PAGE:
Hello everyone! For those who don’t already know me I’m Marquis Draper. I’m a junior sequential art major and I’m the Assistant Comic Editor for the HoneyDripper! You may have seen my work with the Comics Villainous: Eckleberg, Villainous: Pop Roxx and a title I am currently working on, Villainous. I wanted to take the time today to share with you my process for creating comics.
When I’m working from a script what I like to do is print out a template for making thumbnails (you can download the template here!) I print out one of these templates per each page in the script. I think it’s a good habit to try two different layouts for each page you work on just so that you can experiment with more interesting compositions that help your storytelling. With the thumbnail stage done I will scan the template and move on to the next stage in my process.
For stage two of my comic process I take my thumbnails into either Photoshop or Manga Studio where I will enlarge the thumbnail that will be the final composition. Sometimes I’ll mashup parts from the two thumbnails together if some panels work better than others. I enlarge the thumbnail to an 11x17 sheet of paper with the outer edge from the thumbnail aligning with the edge of the paper size. From there I begin to rough out the perspective for each panel and make general forms for each of the figures. Once these are solid enough for me to work from I’ll print this out in blueline on a sheet of 8.5x11 paper. I tend to print out my page with crop marks just so that its easier to realign when I scan and enlarge later.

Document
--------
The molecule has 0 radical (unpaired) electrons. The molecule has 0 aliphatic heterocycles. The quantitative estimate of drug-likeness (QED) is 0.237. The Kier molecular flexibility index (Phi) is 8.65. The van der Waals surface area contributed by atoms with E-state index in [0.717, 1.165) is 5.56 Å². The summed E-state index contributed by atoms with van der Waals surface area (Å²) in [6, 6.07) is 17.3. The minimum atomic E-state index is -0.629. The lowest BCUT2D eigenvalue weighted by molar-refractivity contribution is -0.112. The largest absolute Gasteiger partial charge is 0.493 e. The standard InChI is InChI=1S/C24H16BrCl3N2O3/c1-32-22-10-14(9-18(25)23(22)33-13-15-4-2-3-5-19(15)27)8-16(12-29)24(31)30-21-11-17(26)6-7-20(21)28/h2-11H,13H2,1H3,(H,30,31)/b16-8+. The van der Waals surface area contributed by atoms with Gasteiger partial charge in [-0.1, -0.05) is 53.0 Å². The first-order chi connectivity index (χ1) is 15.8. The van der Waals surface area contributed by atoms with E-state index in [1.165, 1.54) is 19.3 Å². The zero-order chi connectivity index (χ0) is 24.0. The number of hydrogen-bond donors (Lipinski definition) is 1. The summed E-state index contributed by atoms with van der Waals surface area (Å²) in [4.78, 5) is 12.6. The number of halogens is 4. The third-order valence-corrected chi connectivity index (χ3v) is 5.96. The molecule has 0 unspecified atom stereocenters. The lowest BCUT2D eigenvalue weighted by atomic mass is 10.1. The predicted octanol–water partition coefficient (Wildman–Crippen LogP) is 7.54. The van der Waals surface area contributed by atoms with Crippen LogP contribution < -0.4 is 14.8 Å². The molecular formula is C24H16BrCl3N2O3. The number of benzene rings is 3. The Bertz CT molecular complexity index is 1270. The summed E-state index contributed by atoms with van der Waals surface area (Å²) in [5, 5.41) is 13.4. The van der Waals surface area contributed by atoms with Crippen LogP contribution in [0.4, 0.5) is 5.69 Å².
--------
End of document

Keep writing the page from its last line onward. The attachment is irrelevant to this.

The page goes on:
Stage three is the tight rough stage. In pencil ill go over and tighten all of my line art and once that’s done I’ll scan it into the computer for the second time. I resize the tight rough back to full size and then I will print this out on 11x17 paper in blueline. This stage might be a bit expensive for some if you don’t have an 11x17 printer so you might need to go to a printing store if you are trying to work this way.
At this large scale it’s pretty straight forward, just pencil the full-size image, scan, and then that’s it for the pencil stage!
Right now, I’m still figuring out my inking process, I currently have been inking digitally using John Frenden’s Manga Studio brushes. As for coloring I use Photoshop with more of a cell shaded style and for the grand finale I letter the comic using Adobe Illustrator!
So that’s the way I work when I’m making a comic, hopefully you found this article helpful in figuring out your own comic creating process. Have an interesting workflow for creating comics or illustrations? Email us at email@example.com! Be sure to keep checking out the HoneyDripper for more comics and illustration content and the HiveMind for new articles with helpful tips and tricks from fellow artists!